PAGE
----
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“From Plastic Slopes with Powder Hopes!”

Ski The Kingdom visit Obergurgl-Hochgurgl, Austria

Every year thousands of people from the UK head abroad to the Alps for their winter holidays and it’s definitely no secret that us Brits are absolutely crazy about skiing! However what is more of a secret is how we get our ‘ski-fix’ for the rest of the year. It may come as a surprise to you, but here in the UK we have many of our own ski resorts. A few have natural snow but at the others the ski surface is very different and many of our most popular slopes are made of plastic.

Born & raised on “dryslopes”

It was at these places (that we call these ‘dryslopes’) the Ski The Kingdom (STK) project was born. We were a group of friends who loved freestyle skiing, especially the fact that we could ski all year round at these dryslopes for not very much money and practice all our tricks ready for when we had the opportunity to go out to the mountains. Skiing in the UK gives you a very different outlook on snowsports and there’s definitely a shared mindset amongst the UK ski community that we’re all very grateful to have places to be able to go skiing and are always looking to make the most of whatever we have available.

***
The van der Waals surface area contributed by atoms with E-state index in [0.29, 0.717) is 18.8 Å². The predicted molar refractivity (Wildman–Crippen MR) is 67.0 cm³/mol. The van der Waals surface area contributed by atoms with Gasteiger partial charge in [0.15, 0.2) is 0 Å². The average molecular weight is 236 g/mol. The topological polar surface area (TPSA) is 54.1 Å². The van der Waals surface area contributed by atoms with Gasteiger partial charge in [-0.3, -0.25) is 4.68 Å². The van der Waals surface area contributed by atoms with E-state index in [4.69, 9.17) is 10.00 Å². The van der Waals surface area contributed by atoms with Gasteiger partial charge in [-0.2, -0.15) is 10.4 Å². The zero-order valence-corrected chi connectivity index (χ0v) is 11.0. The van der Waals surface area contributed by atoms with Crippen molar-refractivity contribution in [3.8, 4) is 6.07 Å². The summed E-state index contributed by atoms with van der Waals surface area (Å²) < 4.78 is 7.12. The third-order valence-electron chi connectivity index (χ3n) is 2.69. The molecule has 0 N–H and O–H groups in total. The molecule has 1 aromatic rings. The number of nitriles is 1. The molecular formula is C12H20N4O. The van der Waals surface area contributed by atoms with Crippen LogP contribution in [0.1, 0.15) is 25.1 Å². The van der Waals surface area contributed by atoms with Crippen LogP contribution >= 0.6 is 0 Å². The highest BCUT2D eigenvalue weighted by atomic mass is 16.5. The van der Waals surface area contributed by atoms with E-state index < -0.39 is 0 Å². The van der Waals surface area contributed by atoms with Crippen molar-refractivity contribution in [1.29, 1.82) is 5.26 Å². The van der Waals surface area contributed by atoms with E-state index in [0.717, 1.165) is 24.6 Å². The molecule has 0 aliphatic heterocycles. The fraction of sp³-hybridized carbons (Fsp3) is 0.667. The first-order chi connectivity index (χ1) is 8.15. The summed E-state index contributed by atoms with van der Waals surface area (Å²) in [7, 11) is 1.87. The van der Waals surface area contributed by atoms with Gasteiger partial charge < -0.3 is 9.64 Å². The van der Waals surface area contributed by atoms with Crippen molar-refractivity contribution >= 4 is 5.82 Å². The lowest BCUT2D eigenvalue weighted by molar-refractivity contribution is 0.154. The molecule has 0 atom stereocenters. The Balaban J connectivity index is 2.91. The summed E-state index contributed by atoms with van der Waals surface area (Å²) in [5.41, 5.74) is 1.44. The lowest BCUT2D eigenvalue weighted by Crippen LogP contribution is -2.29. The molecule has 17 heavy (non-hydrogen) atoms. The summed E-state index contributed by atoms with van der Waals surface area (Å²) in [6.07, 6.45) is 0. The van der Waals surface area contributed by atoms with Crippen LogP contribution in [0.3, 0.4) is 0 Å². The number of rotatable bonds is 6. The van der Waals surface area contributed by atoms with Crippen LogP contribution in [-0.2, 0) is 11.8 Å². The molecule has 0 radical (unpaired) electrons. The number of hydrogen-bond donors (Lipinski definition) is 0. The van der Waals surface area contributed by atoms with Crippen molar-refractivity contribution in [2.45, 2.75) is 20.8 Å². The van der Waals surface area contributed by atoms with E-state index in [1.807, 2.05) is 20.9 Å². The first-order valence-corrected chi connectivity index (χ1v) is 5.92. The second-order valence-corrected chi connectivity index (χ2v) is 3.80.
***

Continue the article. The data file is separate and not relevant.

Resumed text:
The STK team itself is made up of an ever growing group of UK skiers who love the sport and want to achieve as much as they can. For two members in particular (Will Tucker and Sam Allen) their particular ambition is to compete on the Freeride World Tour and therefore every season they spend time away in the mountains competing at as many free ride competitions as possible. One of the main competitions they’ve set their sights on is the “Open Faces” 4* Freeride World Qualifier event held in Obergurgl, Austria. For many year’s we had wanted to film an STK project in the mountains and so it seemed the perfect opportunity to take Will, Sam (and their Whitedot Skis team-mate Ed Salisbury) out to Obergurgl for a week of freeride training, filming and preparation for future competitions.

“From Plastic Slopes with Powder Hopes!”, Ötztal Magazine
“From Plastic Slopes with Powder Hopes!”, Ötztal Magazine

Why we chose Obergurgl-Hochgurgl

We chose Obergurgl for several reasons, being such a high resort we knew it would have good snow (especially later in the season when we were visiting). We knew it had a great reputation for powder as well as lots of potential with easily accessible free-riding terrain.As we drove up through the picturesque Oetztal valley we couldn’t believe our luck! The snow was coming down heavy and we arrived in Obergurgl late that evening and were very soon in bed, resting up ready to make the most of the next day!

Out of bed, right into knee deep pow

As we awoke the next morning the snow clouds had parted to reveal the slopes, all of which were covered in knee deep powder! We chose to start the day on the Obergurgl side of the mountain, taking the lift straight to the top and immediately dropping in to deep powder lines right next to the pistes. After a few runs everyone was feeling ready to start testing out their tricks and soon we’d found the perfect spot to do it!